At the end of the day medals are important, but they can be a misleading metric of which countries are powerhouses in the world of throwing. Just a few athletes can lead you to the top of the medal tables, but a true throwing nation is about more than the strength of a few athletes. Therefore, with the help of Nick Garcia, we have once again taken a look at two different metrics to rank the top throwing nations in the world: points totals and number of finalists. The points table is a basic weighted calculation of the top eight finishers in each event. Nick has scored the Olympics as if it were an American high school or university championship: give the top eight places 10-8-6-5-4-3-2-1 points respectively. The number of finalists is just a basic count of how many athletes each country placed in the top 12 to make it past the qualification round.
Who was the best in 2016?
As was the case last year, Germany came out on top of our rankings. The main difference compared to the 2015 World Championships was that the competition was actually close last time. In Beijing the Germans dominated even though they did not have Robert Harting. This year Harting again scored no points as an injury kept him from the final, but his brother made up for it by capturing gold. What really hurt Germany this year was the loss of 14 points in the javelin, and well as both the men’s and women’s shot put due to disappointing performances by Christina Schwanitz and David Storl. Despite all this they had the most points by a comfortable margin. The reason for this is because they have strength in numbers. They do not depend on just one athlete for their points; they bring a team. Germany had 14 finalists, twice as many as the next best country. They also were the only country to have a finalist in the shot put, discus, hammer, and javelin. And looking across genders they had finalists in 7 of the 8 events. Poland came closest on that metric with finalists in 5 of the 8 events.
After Germany were the same players: USA, Poland and China. The only difference was their order. The USA moved up to second with their points coming almost entirely from the shot put. Poland dropped slightly after favorite Pawel Fajdek was unable to make the final in the hammer throw, but still ranked highly due to the size and depth of their team. Fourth ranked China and fifth ranked Croatia both used similar strategies: they only scored points on the women’s side. As was the case last year, China scored in all the women’s throws. Along with Poland and Germany, China was the only country to score in all four throwing events. Croatia had less depth but leaped up the rankings thanks to double wins in the discus and javelin.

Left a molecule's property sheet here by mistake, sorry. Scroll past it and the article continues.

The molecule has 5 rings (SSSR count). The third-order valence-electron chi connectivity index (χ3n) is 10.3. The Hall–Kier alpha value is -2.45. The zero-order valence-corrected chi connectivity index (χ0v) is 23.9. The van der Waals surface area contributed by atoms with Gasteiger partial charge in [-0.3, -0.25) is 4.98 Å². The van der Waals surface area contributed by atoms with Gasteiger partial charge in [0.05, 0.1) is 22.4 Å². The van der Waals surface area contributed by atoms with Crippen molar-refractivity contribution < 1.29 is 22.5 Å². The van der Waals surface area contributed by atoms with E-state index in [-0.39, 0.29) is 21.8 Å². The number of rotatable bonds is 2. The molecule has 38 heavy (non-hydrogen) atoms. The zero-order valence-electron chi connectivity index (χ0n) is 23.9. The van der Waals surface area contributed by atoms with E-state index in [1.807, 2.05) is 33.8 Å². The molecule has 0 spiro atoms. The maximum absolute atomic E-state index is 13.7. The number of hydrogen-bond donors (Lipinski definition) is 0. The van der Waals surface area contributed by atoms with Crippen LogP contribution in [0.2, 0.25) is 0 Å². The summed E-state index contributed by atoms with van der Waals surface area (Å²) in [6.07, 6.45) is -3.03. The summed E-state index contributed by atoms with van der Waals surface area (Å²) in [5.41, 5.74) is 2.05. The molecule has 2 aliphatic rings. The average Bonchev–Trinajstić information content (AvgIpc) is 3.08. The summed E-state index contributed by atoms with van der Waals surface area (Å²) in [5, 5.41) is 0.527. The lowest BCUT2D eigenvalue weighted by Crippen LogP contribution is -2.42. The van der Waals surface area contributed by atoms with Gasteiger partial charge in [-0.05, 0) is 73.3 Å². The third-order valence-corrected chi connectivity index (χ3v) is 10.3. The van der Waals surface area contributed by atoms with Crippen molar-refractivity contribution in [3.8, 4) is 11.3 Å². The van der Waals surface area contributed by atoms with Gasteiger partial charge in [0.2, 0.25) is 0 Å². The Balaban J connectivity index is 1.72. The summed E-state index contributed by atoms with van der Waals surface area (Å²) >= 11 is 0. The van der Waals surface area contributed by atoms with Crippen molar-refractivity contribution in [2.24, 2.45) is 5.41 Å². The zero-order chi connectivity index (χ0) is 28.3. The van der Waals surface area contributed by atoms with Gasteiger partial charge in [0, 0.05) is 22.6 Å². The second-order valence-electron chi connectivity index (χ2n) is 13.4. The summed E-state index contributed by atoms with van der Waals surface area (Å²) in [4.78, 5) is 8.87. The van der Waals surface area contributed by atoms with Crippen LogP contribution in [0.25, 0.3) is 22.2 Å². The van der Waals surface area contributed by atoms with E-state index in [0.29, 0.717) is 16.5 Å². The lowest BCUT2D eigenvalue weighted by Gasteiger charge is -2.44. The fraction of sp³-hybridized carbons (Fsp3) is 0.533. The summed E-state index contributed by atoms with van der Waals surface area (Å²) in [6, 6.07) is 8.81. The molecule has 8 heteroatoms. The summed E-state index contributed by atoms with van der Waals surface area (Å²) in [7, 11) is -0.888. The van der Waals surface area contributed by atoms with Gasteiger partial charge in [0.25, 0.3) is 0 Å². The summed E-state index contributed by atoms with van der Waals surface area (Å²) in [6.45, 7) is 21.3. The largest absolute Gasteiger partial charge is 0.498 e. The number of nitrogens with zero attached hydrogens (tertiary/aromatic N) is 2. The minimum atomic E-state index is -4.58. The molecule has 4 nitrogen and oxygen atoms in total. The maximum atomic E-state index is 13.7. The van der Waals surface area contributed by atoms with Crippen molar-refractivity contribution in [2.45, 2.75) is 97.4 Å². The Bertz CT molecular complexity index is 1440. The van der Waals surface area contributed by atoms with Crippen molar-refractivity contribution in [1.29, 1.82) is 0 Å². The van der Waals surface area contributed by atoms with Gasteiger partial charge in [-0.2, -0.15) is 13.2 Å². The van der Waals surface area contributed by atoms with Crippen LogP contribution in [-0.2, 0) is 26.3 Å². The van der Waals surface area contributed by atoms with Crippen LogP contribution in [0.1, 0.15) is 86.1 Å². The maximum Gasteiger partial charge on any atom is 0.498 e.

Overall a few more countries scored points this year. At the Rio Olympics 30 nations scored points, compared with 28 at the 2015 World Championships. In addition, 39 countries placed athletes in the finals (top 12).
The US was hands down the best shot putting nation with two gold medals, three total medals, and another athlete in the top five. Neither medalists were favorites, but the shows the depth of American shot putting. The women were also just three inches short of placing all three women in the final. Overall they scored more than twice as many points as any other country and their 32 points was 13 points higher than any country in any throwing event. In short, no country dominated a throwing event like the US did in the shot put. The next best shot putters came from New Zealand, who took home two medals and had another finalist in Jacko Gill.
Also interesting to note is the geographic diversity in the women’s shot put. It was the only throwing event with every continent represented, with finalists from non-traditional throwing countries like Cameroon and Chile.
Even without Robert Harting Germany picked up two medals and big points in the men’s discus to rank first in the event over Croatia (i.e. Sandra Perkovic). While the women’s shot put was perhaps the most diverse event, the women’s discus was the least diverse. With three Germans, three Chinese, and two Cubans, only 7 countries were represented in the final, the fewest among the throwing events.
Again a big powerhouse lost a favorite here, but still came out ranked first. Poland took home the women’s gold and men’s bronze for 16 points. Without the extra points from Pawel Fajdek, Belarus and Tajikistan (i.e. Dilshod Nazarov) closed the gap in second. The men’s hammer throw continues to be a European-dominated event, with eight of the 12 finalists from the continent. However interestingly it had more countries represented in the final than any other throwing event. Eleven nationalities were represented and the top 8 all came from different countries.
With the javelin, Germany claimed a top ranking in its second event. Again, it did so with numbers. It had six finalists, the maximum number possible and the only country to reach that in the throwing events. While they captured gold and 15 points in the men’s javelin, the Germans have to be scratching their head about how they only managed one point with three finalists in the women’s competition.
2016 Olympics Country Ranking Table
You can sort the following table by event, gender, or total points.
Geographic Distribution of 2016 Olympic Finalists